Mrs. Walker and her late husband, James, arrived in the Navy Yard city of Bremerton in 1941 together with thousands of other African-American wartime workers who thought they had left racism behind in the South and industrialized cities of Midwest and East. But many Kitsap County businesses, including cafes, taverns, drug stores and barber shops, displayed signs saying, “We Cater to White Trade Only.”

In a landmark case, the Walkers took a soda fountain owner to court and won. They also discovered there were “a lot of righteous white folks” in Bremerton. Sixty-five years later, the centennial year of the NAACP finds Mrs. Walker still in the trenches, “reminding people about The Golden Rule.”

She is a charter member of the YWCA of Kitsap County, former chairman of the Kitsap County Regional Library Board, a 68-year member of Ebenezer African Methodist Episcopal Church, and a founder and former president of Church Women United in Bremerton.

Lillian Walker exudes dignity, pluck and perseverance. One of 11 children born to a mixed race couple on a farm in rural Illinois, she dreamed of becoming a doctor, but she was the wrong color and the wrong gender at the wrong time in the wrong place. Still, there’s no bitterness over the fact that she and her late husband took on an assortment of part-time janitorial jobs for 40 years to make ends meet and give their kids a better life. Their son graduated from Stanford University, went on to earn a Ph.D. and is an epidemiologist for the Centers for Disease Control.

Someone once asked her, “Why are you always smiling?” “Frowning and cursing,” she replied, “that’s not going to make you any friends.”

Do You Know This Woman?

The city of Bremerton would like to know who the woman is pictured at the end of this entry. Gary Sexton, the city’s economic development director, picked her photo as one representing what went on at the shipyard during the first world war. A statue of the woman will be placed at the newest downtown park, expected to open in a few months.

If you know who she is, contact the city at (360) 473-5269 or by e-mail at alyce.fierro@ci.bremerton.wa.us.

Letter From a Birmingham Jail

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Saturday’s Mission Outreach Day wasn’t just another reason to get together and have a good time.
In addition to the People Power Revolution in the Philippines, the event marked the adoption of the Namibian Constitution, the release of Nelson Mandela from the South African prison were he had spent much of his adult life and Black History Month.

And in the spirit of these historical mile posts that intersect every February, I would like to challenge you, dear Bremerton Beat reader, to read perhaps Martin Luther King’s most famous piece of writing. He was, after all, a minister, so much of his words were delivered to audiences. This piece was composed in the solitude of a jail cell.

Here it is, Letter from a Birmingham Jail. It isn’t long, only about 6,900 words. It will take you longer to flip through the channels on cable in the futile effort to find something worth watching that to read it.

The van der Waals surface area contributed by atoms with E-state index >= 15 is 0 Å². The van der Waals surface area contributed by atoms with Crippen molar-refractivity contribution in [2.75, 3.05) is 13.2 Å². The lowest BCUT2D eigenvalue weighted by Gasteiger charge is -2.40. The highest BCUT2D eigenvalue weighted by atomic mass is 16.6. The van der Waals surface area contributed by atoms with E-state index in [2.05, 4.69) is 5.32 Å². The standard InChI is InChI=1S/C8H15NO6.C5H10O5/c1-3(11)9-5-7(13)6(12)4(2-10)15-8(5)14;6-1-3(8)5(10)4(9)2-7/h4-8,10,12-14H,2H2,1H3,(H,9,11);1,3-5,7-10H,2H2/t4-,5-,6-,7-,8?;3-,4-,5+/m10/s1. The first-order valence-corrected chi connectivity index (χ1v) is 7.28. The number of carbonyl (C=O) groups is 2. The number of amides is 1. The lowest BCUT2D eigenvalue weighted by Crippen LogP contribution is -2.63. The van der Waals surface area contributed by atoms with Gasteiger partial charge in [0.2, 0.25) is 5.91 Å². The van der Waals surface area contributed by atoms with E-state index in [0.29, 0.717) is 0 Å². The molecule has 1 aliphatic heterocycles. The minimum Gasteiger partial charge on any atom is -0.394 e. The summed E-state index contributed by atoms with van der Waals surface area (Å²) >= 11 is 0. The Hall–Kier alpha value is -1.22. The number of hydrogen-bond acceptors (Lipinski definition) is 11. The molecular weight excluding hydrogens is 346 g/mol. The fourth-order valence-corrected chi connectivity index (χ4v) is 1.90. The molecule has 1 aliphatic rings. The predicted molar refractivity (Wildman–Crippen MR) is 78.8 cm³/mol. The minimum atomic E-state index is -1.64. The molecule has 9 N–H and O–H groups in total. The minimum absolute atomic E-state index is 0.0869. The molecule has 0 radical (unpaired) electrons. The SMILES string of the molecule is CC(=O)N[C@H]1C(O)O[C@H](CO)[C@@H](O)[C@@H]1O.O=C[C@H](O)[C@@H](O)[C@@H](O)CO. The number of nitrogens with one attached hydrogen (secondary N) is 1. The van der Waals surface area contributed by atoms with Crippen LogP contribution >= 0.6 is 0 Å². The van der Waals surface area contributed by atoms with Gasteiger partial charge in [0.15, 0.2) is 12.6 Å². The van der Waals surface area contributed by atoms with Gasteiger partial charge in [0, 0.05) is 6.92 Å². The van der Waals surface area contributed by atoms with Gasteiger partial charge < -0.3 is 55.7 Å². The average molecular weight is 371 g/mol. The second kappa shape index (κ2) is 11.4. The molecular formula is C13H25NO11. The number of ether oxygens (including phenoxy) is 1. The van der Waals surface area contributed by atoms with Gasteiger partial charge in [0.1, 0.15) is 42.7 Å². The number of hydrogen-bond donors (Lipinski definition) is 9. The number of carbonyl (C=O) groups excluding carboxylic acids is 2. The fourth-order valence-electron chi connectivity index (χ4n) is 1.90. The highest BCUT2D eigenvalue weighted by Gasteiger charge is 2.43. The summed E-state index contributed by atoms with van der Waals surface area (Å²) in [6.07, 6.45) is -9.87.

I’d be interested to hear what you think.

A “Little” Nostalgia

Steve Brown, the shorter one, and his cousin Scotty Lee pose outside the little store on the corner of Trenton and Stoneway in the early 1960s.

After we ran the story about The Little Store, I received the following e-mail. I asked permission to publish the letter here and requested photos. As you can see, Teresa Gillett came through.

Hi Steven,

I wanted to write to you to thank-you about doing the article on “The Little Store,” but probably not for the reason’s you are thinking of.

I grew up weekends in this store because it belonged to my Grandfather and Grandmother Jesse & May Monroe. They owned it during the time it was “just the little store.” They ran that store by themselves, 7 days a week, from early am til into the night.

Some of my earliest memories and family photos are from in front of the store during the early sixties and into the seventies They also lived there as well but it was renovated, I believe in the 90’s.

Steve Brown and his grandmother May Monroe wait outside the little store for the city bus headed downtown.

Right off the top of my head, I can’t tell you when he bought it but he had it for over 20 yrs. (Sometime in the 50’s) I learned a lot about people in that store. I also learned about kindness and tolerance and watched as my grandfather, an ex cop from Eastern Washington, took care of the neighborhood people–his people. He looked out for the whole neighborhood and gave food to those who couldn’t afford it in ways that maintained their dignity. He didn’t brag or talk about it either, that wasn’t his way, he just did it.

So many memories.

So thank-you for giving me pause and time to recount wonderful memories and moments that helped structure not only my values and beliefs, but those of my brothers and well, the people in that neighborhood and the very people who brought back the store!

Last time I went into the store, about 6 yrs ago, I felt sad for my Grandparents, my Grandpa especially because they were selling drug paraphernalia and it just made me feel incredibly sad. If you could pass this on to the new owners I would appreciate it. I live in Bremerton and one of my brother’s owns a marine hardware store in Port Townsend. He is a big Seahawks fan as well. We’d like to stop by his store and say hi.

Sincerely,

Teresa Gillett

PS I hardly ever buy the paper anymore. But, for some reason today, I just felt like picking it up and buying it. I guess my Grandparents were feeling a little proud and wanted to share this with someone who could really appreciate the changes!